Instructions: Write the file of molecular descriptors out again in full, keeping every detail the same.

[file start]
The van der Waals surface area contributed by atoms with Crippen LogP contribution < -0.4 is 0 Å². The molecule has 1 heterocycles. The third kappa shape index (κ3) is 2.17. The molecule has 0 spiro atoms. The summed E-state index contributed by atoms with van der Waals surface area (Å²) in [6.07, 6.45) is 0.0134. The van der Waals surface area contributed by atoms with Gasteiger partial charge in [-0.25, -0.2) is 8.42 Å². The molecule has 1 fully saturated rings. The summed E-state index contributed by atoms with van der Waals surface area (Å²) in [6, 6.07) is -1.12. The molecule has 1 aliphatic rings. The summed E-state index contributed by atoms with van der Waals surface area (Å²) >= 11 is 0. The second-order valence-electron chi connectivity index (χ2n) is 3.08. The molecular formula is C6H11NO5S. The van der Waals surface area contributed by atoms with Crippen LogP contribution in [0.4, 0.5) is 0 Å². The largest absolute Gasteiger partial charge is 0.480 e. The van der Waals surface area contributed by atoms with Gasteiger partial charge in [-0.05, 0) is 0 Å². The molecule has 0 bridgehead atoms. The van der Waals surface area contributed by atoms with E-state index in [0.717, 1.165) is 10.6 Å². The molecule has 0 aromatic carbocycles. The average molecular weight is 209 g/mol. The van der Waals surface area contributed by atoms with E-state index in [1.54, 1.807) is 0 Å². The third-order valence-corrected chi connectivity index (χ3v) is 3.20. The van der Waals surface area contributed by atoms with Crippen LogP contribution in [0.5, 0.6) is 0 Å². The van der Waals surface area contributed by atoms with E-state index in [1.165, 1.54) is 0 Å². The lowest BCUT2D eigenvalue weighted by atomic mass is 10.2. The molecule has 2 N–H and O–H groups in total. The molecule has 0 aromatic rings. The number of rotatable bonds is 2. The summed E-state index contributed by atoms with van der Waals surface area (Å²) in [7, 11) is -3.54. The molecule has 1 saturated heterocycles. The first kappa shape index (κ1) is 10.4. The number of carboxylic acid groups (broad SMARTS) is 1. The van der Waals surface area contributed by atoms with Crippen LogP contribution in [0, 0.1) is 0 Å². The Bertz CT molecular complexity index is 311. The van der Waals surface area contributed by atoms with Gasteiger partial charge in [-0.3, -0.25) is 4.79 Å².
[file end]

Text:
The van der Waals surface area contributed by atoms with Crippen LogP contribution < -0.4 is 0 Å². The molecule has 1 heterocycles. The third kappa shape index (κ3) is 2.17. The molecule has 0 spiro atoms. The summed E-state index contributed by atoms with van der Waals surface area (Å²) in [6.07, 6.45) is 0.0134. The van der Waals surface area contributed by atoms with Gasteiger partial charge in [-0.25, -0.2) is 8.42 Å². The molecule has 1 fully saturated rings. The summed E-state index contributed by atoms with van der Waals surface area (Å²) in [6, 6.07) is -1.12. The molecule has 1 aliphatic rings. The summed E-state index contributed by atoms with van der Waals surface area (Å²) >= 11 is 0. The second-order valence-electron chi connectivity index (χ2n) is 3.08. The molecular formula is C6H11NO5S. The van der Waals surface area contributed by atoms with Crippen LogP contribution in [0.4, 0.5) is 0 Å². The largest absolute Gasteiger partial charge is 0.480 e. The van der Waals surface area contributed by atoms with Gasteiger partial charge in [-0.05, 0) is 0 Å². The molecule has 0 bridgehead atoms. The van der Waals surface area contributed by atoms with E-state index in [0.717, 1.165) is 10.6 Å². The molecule has 0 aromatic carbocycles. The average molecular weight is 209 g/mol. The van der Waals surface area contributed by atoms with E-state index in [1.54, 1.807) is 0 Å². The third-order valence-corrected chi connectivity index (χ3v) is 3.20. The van der Waals surface area contributed by atoms with Crippen LogP contribution in [0.5, 0.6) is 0 Å². The van der Waals surface area contributed by atoms with E-state index in [1.165, 1.54) is 0 Å². The lowest BCUT2D eigenvalue weighted by atomic mass is 10.2. The molecule has 2 N–H and O–H groups in total. The molecule has 0 aromatic rings. The number of rotatable bonds is 2. The summed E-state index contributed by atoms with van der Waals surface area (Å²) in [7, 11) is -3.54. The molecule has 1 saturated heterocycles. The first kappa shape index (κ1) is 10.4. The number of carboxylic acid groups (broad SMARTS) is 1. The van der Waals surface area contributed by atoms with Crippen LogP contribution in [0, 0.1) is 0 Å². The Bertz CT molecular complexity index is 311. The van der Waals surface area contributed by atoms with Gasteiger partial charge in [-0.3, -0.25) is 4.79 Å².